How is HPV Spread? Watch below doctors from the University of Michigan Health System Drs. Douglas Chepeha and Anthony Opipari discuss how HPV spreads.
You can get HPV by having vaginal, anal, or oral sex with someone who has the virus. HPV spreads through intimate skin-to-skin contact most commonly during vaginal, anal, or oral sex with an infected individual.
Anyone sexually active can get HPV, even if you have had sex with only one person. You also can develop symptoms years after you have sex with someone infected. This makes it hard to know when you first became infected.
How to prevent HPV spread and avoid the health problems it can cause?
Get HPV Vaccine. The HPV vaccine is safe and effective. It can protect against diseases (including cancers) caused by HPV when given in the recommended age groups. The Centers for Disease Control and Prevention (CDC) recommends: “All boys and girls get two doses of the HPV vaccine at ages 11–12. HPV vaccination can be started at age 9. For the HPV vaccine to be most effective, the series should be given before exposure to HPV. HPV vaccine is recommended at ages 11–12 to ensure children are protected long before they are ever exposed to the virus.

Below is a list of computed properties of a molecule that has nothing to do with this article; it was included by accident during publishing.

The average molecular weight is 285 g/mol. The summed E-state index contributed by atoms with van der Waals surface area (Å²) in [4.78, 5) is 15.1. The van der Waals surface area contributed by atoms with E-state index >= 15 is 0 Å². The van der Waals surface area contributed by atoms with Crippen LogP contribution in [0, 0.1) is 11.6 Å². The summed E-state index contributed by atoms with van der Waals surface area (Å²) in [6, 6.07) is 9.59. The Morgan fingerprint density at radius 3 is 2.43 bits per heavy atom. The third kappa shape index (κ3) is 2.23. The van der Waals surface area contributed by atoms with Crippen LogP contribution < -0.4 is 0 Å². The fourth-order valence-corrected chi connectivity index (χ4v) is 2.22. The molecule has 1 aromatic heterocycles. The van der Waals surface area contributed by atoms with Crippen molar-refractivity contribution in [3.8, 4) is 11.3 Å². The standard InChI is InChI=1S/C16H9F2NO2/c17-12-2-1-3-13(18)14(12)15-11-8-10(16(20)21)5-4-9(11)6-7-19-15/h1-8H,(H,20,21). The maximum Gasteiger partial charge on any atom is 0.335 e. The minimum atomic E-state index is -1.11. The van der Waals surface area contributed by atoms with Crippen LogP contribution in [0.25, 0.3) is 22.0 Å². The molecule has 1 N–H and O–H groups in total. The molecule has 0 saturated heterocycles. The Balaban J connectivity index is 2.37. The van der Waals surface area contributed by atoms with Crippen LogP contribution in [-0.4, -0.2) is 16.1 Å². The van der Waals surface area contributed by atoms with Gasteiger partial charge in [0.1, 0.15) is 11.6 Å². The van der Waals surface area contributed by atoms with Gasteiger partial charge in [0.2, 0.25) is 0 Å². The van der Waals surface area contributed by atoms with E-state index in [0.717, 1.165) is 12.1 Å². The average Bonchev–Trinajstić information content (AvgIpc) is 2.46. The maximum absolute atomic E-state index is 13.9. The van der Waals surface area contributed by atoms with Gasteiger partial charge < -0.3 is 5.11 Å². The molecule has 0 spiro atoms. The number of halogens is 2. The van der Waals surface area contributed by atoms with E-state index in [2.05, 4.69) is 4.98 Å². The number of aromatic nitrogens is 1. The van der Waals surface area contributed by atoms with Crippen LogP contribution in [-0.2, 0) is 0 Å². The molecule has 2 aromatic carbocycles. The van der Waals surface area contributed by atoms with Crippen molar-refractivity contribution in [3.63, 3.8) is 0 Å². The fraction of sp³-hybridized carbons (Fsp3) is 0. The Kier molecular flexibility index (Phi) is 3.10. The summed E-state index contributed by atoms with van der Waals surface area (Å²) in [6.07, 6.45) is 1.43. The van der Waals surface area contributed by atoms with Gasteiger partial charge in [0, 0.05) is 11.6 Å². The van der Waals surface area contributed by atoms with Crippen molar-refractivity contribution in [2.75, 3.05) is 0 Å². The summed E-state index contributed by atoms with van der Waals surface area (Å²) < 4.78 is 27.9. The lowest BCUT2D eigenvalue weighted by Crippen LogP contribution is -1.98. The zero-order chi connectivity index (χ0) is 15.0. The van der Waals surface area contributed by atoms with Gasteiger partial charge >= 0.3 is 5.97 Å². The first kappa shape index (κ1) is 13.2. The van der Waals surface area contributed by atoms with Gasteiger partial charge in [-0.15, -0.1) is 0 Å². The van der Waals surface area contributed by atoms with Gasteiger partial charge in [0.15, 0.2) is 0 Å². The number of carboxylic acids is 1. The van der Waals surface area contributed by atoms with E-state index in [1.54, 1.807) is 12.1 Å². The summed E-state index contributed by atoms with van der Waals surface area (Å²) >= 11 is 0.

Get screened for cervical cancer. Routine screening for women aged 21 to 65 years old can prevent cervical cancer.
Use condoms. Use latex condoms every time you have sex. This can lower your chances of getting HPV. But HPV can infect areas not covered by a condom – so condoms may not fully protect against getting HPV